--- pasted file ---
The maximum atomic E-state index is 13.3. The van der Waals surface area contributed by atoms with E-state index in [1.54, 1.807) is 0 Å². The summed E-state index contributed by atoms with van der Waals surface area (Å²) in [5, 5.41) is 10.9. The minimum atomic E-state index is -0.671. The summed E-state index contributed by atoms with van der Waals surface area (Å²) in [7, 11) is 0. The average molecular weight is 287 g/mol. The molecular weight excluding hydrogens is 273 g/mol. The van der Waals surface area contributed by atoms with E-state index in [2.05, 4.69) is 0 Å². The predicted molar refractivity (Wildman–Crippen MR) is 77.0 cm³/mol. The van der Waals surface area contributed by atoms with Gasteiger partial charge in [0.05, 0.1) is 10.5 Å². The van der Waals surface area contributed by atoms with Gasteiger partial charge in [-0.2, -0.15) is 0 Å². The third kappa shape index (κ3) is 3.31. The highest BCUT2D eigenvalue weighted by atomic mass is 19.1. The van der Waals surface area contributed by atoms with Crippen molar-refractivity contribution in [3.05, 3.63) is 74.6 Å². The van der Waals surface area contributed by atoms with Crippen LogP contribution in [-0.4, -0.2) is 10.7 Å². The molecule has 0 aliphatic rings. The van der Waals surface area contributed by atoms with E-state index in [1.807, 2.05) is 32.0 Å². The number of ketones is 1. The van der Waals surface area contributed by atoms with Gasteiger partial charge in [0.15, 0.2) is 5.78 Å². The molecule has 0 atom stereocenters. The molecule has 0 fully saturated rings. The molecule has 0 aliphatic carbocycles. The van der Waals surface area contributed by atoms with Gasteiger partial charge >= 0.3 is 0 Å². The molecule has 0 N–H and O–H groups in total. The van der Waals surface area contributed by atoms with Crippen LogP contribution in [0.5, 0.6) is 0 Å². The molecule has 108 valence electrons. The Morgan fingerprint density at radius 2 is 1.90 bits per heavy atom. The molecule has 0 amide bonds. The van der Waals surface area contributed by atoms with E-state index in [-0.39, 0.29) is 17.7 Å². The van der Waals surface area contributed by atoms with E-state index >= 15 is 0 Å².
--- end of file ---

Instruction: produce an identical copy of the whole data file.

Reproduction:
The maximum atomic E-state index is 13.3. The van der Waals surface area contributed by atoms with E-state index in [1.54, 1.807) is 0 Å². The summed E-state index contributed by atoms with van der Waals surface area (Å²) in [5, 5.41) is 10.9. The minimum atomic E-state index is -0.671. The summed E-state index contributed by atoms with van der Waals surface area (Å²) in [7, 11) is 0. The average molecular weight is 287 g/mol. The molecular weight excluding hydrogens is 273 g/mol. The van der Waals surface area contributed by atoms with E-state index in [2.05, 4.69) is 0 Å². The predicted molar refractivity (Wildman–Crippen MR) is 77.0 cm³/mol. The van der Waals surface area contributed by atoms with Gasteiger partial charge in [0.05, 0.1) is 10.5 Å². The van der Waals surface area contributed by atoms with Gasteiger partial charge in [-0.2, -0.15) is 0 Å². The third kappa shape index (κ3) is 3.31. The highest BCUT2D eigenvalue weighted by atomic mass is 19.1. The van der Waals surface area contributed by atoms with Crippen molar-refractivity contribution in [3.05, 3.63) is 74.6 Å². The van der Waals surface area contributed by atoms with Crippen LogP contribution in [-0.4, -0.2) is 10.7 Å². The molecule has 0 aliphatic rings. The van der Waals surface area contributed by atoms with E-state index in [1.807, 2.05) is 32.0 Å². The number of ketones is 1. The van der Waals surface area contributed by atoms with Gasteiger partial charge in [0.15, 0.2) is 5.78 Å². The molecule has 0 atom stereocenters. The molecule has 0 fully saturated rings. The molecule has 0 aliphatic carbocycles. The van der Waals surface area contributed by atoms with Gasteiger partial charge >= 0.3 is 0 Å². The molecule has 0 N–H and O–H groups in total. The van der Waals surface area contributed by atoms with Crippen LogP contribution in [0.5, 0.6) is 0 Å². The molecule has 108 valence electrons. The Morgan fingerprint density at radius 2 is 1.90 bits per heavy atom. The molecule has 0 amide bonds. The van der Waals surface area contributed by atoms with E-state index in [-0.39, 0.29) is 17.7 Å². The van der Waals surface area contributed by atoms with E-state index >= 15 is 0 Å².